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A Fairy Tale for our times*

Once upon a time lived a family– there was Mummy and Daddy Pig who had three children – Paris, Pepper and Phoenix, who had all soooo long that Mummy Pig finally declared:

"Enough is enough! You now have to go and stand on your own four trotters. We have approved a loan (from the Bank of Mum and Dad) to go and build houses for yourselves. But take care… if you want to build homes that are fit for the future… you must at first defeat the ogre that is climate change – the biggest threat to our civilization.

So off trotted a very excited Paris, Pepper and Phoenix.

"We will take care that the climate change ogre does not catch us out," they said.

After a little while they met a man carrying some bricks.

"I want to build a house for myself. Please will you sell me some of your bricks?" asked Paris.

"Of course I will," said the man and he sold Paris 7,333 bricks.

And Paris built herself a house of bricks.

It took two years to plan and build and Paris was very pleased with it. "My house is brand new and made from strong, expensive materials – the Climate Change ogre won't catch me out here."

Pepper and Phoenix were not all that impressed and continued along the road, determined to build a better house than Paris.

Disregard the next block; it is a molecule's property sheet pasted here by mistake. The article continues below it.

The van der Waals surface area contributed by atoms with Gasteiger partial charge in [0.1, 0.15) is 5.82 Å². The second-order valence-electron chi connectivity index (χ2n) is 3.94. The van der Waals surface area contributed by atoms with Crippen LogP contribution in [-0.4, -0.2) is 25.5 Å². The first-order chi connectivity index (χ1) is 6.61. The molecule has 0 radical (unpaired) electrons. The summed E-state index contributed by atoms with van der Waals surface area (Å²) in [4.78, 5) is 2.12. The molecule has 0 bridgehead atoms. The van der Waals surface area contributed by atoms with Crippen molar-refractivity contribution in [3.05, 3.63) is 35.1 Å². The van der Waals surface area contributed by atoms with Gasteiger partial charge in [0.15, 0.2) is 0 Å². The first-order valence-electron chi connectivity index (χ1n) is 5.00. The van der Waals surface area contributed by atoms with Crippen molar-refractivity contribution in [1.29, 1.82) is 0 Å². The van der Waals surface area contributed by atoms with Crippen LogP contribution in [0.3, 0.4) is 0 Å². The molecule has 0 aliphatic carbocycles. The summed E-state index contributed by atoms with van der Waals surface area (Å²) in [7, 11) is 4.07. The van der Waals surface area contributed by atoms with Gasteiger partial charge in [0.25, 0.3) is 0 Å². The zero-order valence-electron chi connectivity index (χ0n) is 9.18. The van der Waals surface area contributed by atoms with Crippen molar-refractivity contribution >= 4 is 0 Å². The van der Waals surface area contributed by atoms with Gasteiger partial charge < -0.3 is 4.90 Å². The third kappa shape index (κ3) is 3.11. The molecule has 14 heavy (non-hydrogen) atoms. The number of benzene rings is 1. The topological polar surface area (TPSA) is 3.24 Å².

Soon they met another man who was selling glass and steel.

"I want to build a house for myself. Please will you sell me some of your glass and steel?" asked Pepper.

"Sure," said the man. And he sold Pepper 359 metres of brand new steel beams, 400 metres of cladding and 20 large triple glazed windows.

So Pepper’s super modern house took 24 months to design and build and she was very pleased with it, exclaiming "I’ve done my bit to defeat that ogre Climate Change and built a super insulated, low energy home."

But Phoenix was not convinced and continued along the road. Soon he met a man who was offering something completely different. He was selling re-usable, portable building parts, designed to make the most of available resources and so flexible that they will adapt as conditions change.

The man called these bio-stys**

"I want to build a house for myself. Please will you sell me some of your bio-stys?" asked Phoenix.

"Yes. For a two-person home you will need 3 bio-stys" said the man.

And Phoenix built a home in 3 months, from materials that can be recycled and knowing that it could adapt and change if the ogre Climate Change came to call.

So Paris, Pepper and Phoenix were all happy raising their own families but by 2050, it was clear that humans could not agree on how to limit the rise in global temperature, even though they did eventually accept that this was a good idea.

Not long after, the ogre Climate Change came knocking.

Climate Change knocked first at the door of the brick house.

Paris ran inside and locked the door as she saw the first wave of sea break through the defences. But the ogre Climate Change broke down the door – even while she was chanting "By the hair of my chinny chin chin, I will not let you in."